Abuse of Public Position Crimes

As required by Amendment 12, the abuse of public position prohibition took effect on December 31, 2020. Amendment 12 required the Florida Legislature to enact implementing legislation establishing penalties for violations of the prohibition to take effect the same day.

As a result, Section 112.317, F.S., makes the penalty provisions of the section applicable to the constitutional prohibition.

The bill reenacts s. 112.317, F.S., which provides penalties for violations of the Florida Code of Ethics for Public Officers and Employees and for any violation of Art. II, s. 8, State Constitution.

The reenactment of s. 112.317, F.S., will make the section applicable to amendments to the State Constitution by Amendment 12 adopted in the 2018 general election.

The amended constitutional language prohibits a public officer or public employee from abusing his or her public position in order to obtain a disproportionate benefit.

Attorneys for Crimes Alleging Abuse of Public Position in Florida

The attorneys at Sammis Law Firm represent state employees, providers, and elected officials accused of ethics violations, as well as allegations of misconduct and gross mismanagement.

We understand the laws in Florida related to violating public integrity and ethics including criminal charges for abuse of a public position.

During the consultation, we can discuss the criminal charges pending against you, the possible penalties, and the best way to fight the charges.

We can also explain the best ways to protect yourself against a possible disgorgement for breaches of the public trust for private gain or the forfeiture of retirement pension for felonies involving breach of public trust.

Call 813-250-0500.

Penalties for Abuse of Public Position Crimes in Florida

According to the Committee on Ethics and Elections and the Florida Senate 2020 summary of legislation passed, House Bill  HB 7009 sets out penalties for violations of the constitutional prohibition against abuse of public position under s. 112.317, F.S., including:

  • a civil penalty not to exceed $10,000
  • the payment of restitution;
  • public censure and reprimand; and
  • impeachment and removal from office.

Florida’s Ethics Laws for Elected Officials

The investigation of an electric official for ethics violations usually begins with a tip, complaint, or self-initiated action (for example during a compliance review). Some of the complaints are made directly to the Florida Commission on Ethics on CE FORM 50 incorporated by reference in Rule 34-7.010(1)(b), F.A.C.

If good cause is found, then an investigation begins. If probable cause is found, then the case might be referred for a criminal prosecution to the state attorney’s office or statewide prosecutor’s office.

The most common types of ethics investigations for misconduct by elected officials include the following types of violations:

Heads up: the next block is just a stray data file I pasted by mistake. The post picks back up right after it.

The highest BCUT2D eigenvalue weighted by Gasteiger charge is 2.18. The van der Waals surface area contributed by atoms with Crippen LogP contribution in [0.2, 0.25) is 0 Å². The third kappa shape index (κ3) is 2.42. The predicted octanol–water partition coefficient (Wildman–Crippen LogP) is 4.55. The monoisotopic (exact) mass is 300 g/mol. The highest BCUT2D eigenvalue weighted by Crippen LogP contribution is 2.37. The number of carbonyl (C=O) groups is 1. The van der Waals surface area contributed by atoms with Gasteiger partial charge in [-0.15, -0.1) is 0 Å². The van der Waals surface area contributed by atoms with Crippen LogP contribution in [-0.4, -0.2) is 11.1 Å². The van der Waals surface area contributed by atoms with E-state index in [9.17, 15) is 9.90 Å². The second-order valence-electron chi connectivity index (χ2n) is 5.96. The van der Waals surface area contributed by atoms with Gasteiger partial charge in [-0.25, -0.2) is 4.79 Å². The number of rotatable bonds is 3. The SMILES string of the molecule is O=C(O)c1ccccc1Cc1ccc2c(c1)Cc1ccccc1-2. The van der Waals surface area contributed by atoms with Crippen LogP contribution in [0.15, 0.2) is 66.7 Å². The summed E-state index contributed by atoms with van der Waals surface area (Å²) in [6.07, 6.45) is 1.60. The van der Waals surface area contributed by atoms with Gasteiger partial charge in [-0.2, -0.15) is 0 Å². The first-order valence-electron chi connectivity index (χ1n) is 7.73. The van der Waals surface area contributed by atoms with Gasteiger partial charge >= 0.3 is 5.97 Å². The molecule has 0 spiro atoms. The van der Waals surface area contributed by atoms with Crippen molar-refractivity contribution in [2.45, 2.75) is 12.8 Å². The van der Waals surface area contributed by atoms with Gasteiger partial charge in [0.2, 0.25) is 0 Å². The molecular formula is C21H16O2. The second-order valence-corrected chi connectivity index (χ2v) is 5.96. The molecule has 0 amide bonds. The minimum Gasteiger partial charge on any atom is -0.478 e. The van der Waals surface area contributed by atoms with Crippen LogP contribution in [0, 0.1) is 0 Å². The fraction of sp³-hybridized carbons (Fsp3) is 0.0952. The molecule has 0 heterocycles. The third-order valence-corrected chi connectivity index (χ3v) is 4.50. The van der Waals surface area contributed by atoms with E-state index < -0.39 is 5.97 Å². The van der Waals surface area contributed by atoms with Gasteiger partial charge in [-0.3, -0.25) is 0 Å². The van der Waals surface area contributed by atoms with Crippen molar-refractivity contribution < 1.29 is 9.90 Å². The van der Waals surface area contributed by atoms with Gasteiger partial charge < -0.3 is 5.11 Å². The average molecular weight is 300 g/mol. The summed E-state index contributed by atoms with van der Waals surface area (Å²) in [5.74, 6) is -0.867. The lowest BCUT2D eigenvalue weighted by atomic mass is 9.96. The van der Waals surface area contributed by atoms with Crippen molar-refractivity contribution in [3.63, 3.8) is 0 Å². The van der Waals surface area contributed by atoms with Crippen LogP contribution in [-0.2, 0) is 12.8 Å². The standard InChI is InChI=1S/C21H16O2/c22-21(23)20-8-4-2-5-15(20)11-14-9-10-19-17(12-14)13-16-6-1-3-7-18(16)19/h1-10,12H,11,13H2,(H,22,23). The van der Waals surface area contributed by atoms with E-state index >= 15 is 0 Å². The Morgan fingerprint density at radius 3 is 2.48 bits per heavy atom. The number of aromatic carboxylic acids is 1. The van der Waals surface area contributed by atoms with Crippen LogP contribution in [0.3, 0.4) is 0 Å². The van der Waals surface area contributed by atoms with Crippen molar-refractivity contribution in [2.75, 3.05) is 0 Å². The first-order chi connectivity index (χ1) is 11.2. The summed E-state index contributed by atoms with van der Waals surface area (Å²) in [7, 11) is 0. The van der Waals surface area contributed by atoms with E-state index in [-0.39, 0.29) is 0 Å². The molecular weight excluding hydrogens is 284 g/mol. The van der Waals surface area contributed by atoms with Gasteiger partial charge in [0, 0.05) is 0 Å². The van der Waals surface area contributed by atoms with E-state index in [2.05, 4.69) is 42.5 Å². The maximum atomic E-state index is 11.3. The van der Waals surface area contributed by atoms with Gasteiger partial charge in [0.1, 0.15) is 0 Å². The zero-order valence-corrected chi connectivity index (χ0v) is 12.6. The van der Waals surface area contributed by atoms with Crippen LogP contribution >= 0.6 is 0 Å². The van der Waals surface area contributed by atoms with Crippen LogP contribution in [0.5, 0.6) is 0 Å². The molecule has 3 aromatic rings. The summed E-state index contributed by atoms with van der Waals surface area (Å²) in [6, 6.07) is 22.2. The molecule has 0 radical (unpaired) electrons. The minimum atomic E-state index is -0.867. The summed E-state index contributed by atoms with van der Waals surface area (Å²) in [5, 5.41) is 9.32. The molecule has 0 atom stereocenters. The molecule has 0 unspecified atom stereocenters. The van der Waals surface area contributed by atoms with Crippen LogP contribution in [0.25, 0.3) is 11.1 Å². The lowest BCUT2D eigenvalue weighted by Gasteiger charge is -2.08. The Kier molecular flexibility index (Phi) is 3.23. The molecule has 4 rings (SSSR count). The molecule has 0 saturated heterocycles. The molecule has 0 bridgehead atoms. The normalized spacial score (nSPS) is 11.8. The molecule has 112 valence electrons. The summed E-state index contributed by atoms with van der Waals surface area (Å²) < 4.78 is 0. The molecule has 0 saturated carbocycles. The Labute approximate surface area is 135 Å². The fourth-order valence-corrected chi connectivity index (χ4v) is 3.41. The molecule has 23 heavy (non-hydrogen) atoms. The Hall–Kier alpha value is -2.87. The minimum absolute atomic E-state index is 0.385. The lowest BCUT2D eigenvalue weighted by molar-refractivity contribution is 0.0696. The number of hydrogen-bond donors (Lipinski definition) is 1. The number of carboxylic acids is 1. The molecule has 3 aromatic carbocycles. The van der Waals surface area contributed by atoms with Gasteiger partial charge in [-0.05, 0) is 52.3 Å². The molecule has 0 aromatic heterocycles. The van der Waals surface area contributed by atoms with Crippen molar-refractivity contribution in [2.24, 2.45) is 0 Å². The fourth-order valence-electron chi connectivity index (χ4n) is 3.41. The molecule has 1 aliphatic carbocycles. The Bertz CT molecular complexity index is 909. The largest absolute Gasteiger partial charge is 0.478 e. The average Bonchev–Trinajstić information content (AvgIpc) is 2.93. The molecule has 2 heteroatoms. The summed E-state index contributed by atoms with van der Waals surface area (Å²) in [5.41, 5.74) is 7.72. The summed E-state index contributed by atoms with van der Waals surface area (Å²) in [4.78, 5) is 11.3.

• Per Se Conflicts of interest
  • Voting conflicts
  • Doing business with yourself
  • Doing business with relatives
  • Employment of relatives
  • Dual public employment
  • Contacts with lobbyists
  • Solicitation of gifts or things of value
  • Misuse of public position
  • Gift acceptance and reporting
  • Charitable solicitations or fundraising
  • Campaign fundraising for yourself, relatives, or other candidates
  • Acceptance of admission tickets to a charitable event
  • Failure to provide full and public disclosure of financial interests
  • Failure to provide full and public disclosure of campaign finances

In Florida, ethics laws can be found in the Florida Constitution and state ethics code, county ethics code, or municipal codes.

Under the statutory scheme, the term “gross mismanagement” is defined as “the material waste or significant mismanagement of public resources.”

The term “misconduct” is defined as “any violation of the state or federal constitution, any state or federal statute or code, any county or municipal ordinance or code; or conduct involving fraud, corruption, or abuse.”

Florida’s Office of Election Crime and Security

In 2021, several changes were made to Florida’s election laws aimed at limiting voter fraud, the use of ballot drop boxes and mail-in ballots, and ballot harvesting. The Office of Election Crime and Security gives the governor unprecedented authority over election-related crimes and other types of election irregularities.

Florida’s Office of Election Crime and Security would have a budget of more than five million dollars and employ more than 40 investigators. The office reports to the Secretary of State, appointed by the governor to oversee elections.

The office would be able to take over investigation involving voter fraud or other types of election crimes conducted by local police or prosecutors. Cases would be prosecuted by the Office of Statewide Prosecution within the Attorney General’s Office.

This article was last updated on Wednesday, June 22, 2022.